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Walking Meditation on Sacred Ground

Ming Tai-Seale | May 25, 2014

The views expressed in our content reflect individual perspectives and do not represent the official views of the Baha'i Faith.

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Ming Tai-Seale | May 25, 2014

The views expressed in our content reflect individual perspectives and do not represent the official views of the Baha'i Faith.

Bosch Baha'i SchoolI have a nomination for paradise on earth.

My Baha’i community held a retreat over the past weekend at the magnificent Bosch Baha’i School. One of three permanent Baha’i centers of learning founded in the early 20th century in the United States, the Bosch Baha’i School nestles in the mountain forests sixteen miles north of Santa Cruz, California, at the north end of Monterey Bay.

I have visited this magical place many times over the last 20-some years. Across the 67 acres of this wild, beautiful property you’ll find large stands of redwood, fir, oak, and madrone, stretches of open rolling land, and a small lake. From several vantage points on the grounds, set at an altitude of approximately 2,000 feet, you can see the Pacific Ocean five miles away.

In response to a request for services during the retreat, I offered to organize a walking meditation on Saturday afternoon. The simple program consisted of three parts: (1) gathering under the towering redwood grove consecrated to the memory of a wonderful Baha’i named Leroy Ioas; (2) walking mindfully and silently towards a creek about half a mile away and sharing a prayer once there; and (3) returning to the Ioas Grove and share prayers and personal insights gained from the walk.

About 20 friends, age 14 months to 75 years, gathered to take part in the walking meditation. To allow for quiet contemplation and full presence of mind, we opted to walk in silence for the duration of the one-and-a-half hour allotted time, except when reading from the Baha’i writings.

Bosch activities held among Redwood trees

Bosch activities being held among the Redwood trees

As we stood in a circle in the grove of impossibly tall redwoods, a sense of connection with the earth beneath my feet emerged from the ground up. I had a feeling as if a part of me had soared from the ground to the canopy of the redwoods, treetops glistening brilliantly in the afternoon sun. A sense of sacred awe enveloped me, blessing me with an awareness of oneness, under the shadow of the giant redwoods.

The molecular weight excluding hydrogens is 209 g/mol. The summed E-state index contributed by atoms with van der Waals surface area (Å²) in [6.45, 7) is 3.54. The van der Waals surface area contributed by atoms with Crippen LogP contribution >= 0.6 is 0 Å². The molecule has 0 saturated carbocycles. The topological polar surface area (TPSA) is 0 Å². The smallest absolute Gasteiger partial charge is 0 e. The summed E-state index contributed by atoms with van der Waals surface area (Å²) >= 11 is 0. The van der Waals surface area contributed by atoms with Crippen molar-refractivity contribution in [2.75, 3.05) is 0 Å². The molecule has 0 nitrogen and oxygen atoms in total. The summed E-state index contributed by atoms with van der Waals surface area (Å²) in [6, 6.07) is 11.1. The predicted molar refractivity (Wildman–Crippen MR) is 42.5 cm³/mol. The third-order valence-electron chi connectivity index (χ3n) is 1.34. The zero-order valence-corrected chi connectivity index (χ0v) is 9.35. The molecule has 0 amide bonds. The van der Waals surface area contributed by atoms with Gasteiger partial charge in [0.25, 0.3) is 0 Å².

Once we started our walk a hush fell upon us, even as we filed slowly from the grove towards the creek, roughly half a mile away. Our commitment to walking mindfully in silence had liberated us from the need to make small talk. Our senses felt keener. I saw clusters of wild Douglas Iris in full bloom as we walked by. Songs of the birds and the leaves under our feet accompanied our journey, until a delightful rushing brook greeted us at the end of the trail.

We found places to sit next to where the water cascaded through rocks and roots of trees. We shared this line from a prayer revealed by Baha’u’llah:

Make my prayer, O my Lord, a fountain of living waters whereby I may live as long as Thy sovereignty endureth, and may make mention of Thee in every world of Thy worlds. – Baha’i Prayers, p. 8.

After a few more moments of silent meditation, we headed back toward Ioas Grove.

In one stretch of the forest, the small, humbly-sized acorns of the giant redwoods covered the ground, prompting us to see the potential of new trees in the seeds. They reminded me of the twinkles in the late William Sears’ eyes years ago, when he mused about God’s wisdom of giving small acorns to big tall trees and big pumpkins to vines that grow close to the ground.

“Can you imagine if a pumpkin were to grow on a redwood tree?” he said. “Anyone passing under it would be badly hurt if a pumpkin were to ripen and drop on him! God’s wisdom is infinite.”

As we walked, memories of Mr. Sears and other Baha’is who have passed on from this physical world to the spiritual world, and deep gratitude to John and Louis Bosch for providing this heavenly spot, accompanied me back to the grove.

Friends slowly regrouped under the giant redwoods, again in a circle, and shared this passage by Baha’u’llah:

This is the Day in which God’s most excellent favors have been poured out upon men, the Day in which His most mighty grace hath been infused into all created things. It is incumbent upon all the peoples of the world to reconcile their differences, and, with perfect unity and peace, abide beneath the shadow of the Tree of His care and loving-kindness. – The Proclamation of Baha’u’llah, p. 119.

Baha’u’llah has another prayer that perfectly sums up our meditative walk:

Blessed is the spot, and the house, and the place, and the city, and the heart, and the mountain, and the refuge, and the cave, and the valley, and the land, and the sea, and the island, and the meadow where mention of God hath been made, and His praise glorified. – Baha’i Prayers, p. i.

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  • Stephanie
    May 27, 2014
    I could envision myself walking with you---thank you dear Ming!
  • James Howden
    May 27, 2014
    Duly added to the Baha'i Bucket List!
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